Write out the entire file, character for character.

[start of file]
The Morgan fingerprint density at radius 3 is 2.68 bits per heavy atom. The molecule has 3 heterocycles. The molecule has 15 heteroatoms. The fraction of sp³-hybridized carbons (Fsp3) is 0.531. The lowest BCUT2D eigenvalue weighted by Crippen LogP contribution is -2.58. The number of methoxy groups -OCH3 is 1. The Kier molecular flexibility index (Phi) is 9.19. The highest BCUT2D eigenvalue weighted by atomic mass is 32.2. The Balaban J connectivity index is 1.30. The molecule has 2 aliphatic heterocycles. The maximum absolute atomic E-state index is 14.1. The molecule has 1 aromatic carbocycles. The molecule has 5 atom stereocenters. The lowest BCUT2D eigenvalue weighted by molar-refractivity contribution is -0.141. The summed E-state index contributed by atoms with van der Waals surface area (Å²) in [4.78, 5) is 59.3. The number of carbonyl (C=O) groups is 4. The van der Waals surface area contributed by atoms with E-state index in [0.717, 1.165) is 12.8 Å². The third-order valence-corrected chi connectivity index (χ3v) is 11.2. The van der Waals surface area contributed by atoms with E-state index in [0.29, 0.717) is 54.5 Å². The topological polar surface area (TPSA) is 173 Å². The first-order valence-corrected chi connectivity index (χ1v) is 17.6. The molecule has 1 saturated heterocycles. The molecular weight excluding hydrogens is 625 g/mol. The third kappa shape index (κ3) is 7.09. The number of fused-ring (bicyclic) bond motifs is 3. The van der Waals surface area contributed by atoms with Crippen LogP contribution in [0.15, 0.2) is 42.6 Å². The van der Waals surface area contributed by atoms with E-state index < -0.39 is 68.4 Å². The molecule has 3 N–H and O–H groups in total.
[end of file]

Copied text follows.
The Morgan fingerprint density at radius 3 is 2.68 bits per heavy atom. The molecule has 3 heterocycles. The molecule has 15 heteroatoms. The fraction of sp³-hybridized carbons (Fsp3) is 0.531. The lowest BCUT2D eigenvalue weighted by Crippen LogP contribution is -2.58. The number of methoxy groups -OCH3 is 1. The Kier molecular flexibility index (Phi) is 9.19. The highest BCUT2D eigenvalue weighted by atomic mass is 32.2. The Balaban J connectivity index is 1.30. The molecule has 2 aliphatic heterocycles. The maximum absolute atomic E-state index is 14.1. The molecule has 1 aromatic carbocycles. The molecule has 5 atom stereocenters. The lowest BCUT2D eigenvalue weighted by molar-refractivity contribution is -0.141. The summed E-state index contributed by atoms with van der Waals surface area (Å²) in [4.78, 5) is 59.3. The number of carbonyl (C=O) groups is 4. The van der Waals surface area contributed by atoms with E-state index in [0.717, 1.165) is 12.8 Å². The third-order valence-corrected chi connectivity index (χ3v) is 11.2. The van der Waals surface area contributed by atoms with E-state index in [0.29, 0.717) is 54.5 Å². The topological polar surface area (TPSA) is 173 Å². The first-order valence-corrected chi connectivity index (χ1v) is 17.6. The molecule has 1 saturated heterocycles. The molecular weight excluding hydrogens is 625 g/mol. The third kappa shape index (κ3) is 7.09. The number of fused-ring (bicyclic) bond motifs is 3. The van der Waals surface area contributed by atoms with Crippen LogP contribution in [0.15, 0.2) is 42.6 Å². The van der Waals surface area contributed by atoms with E-state index < -0.39 is 68.4 Å². The molecule has 3 N–H and O–H groups in total.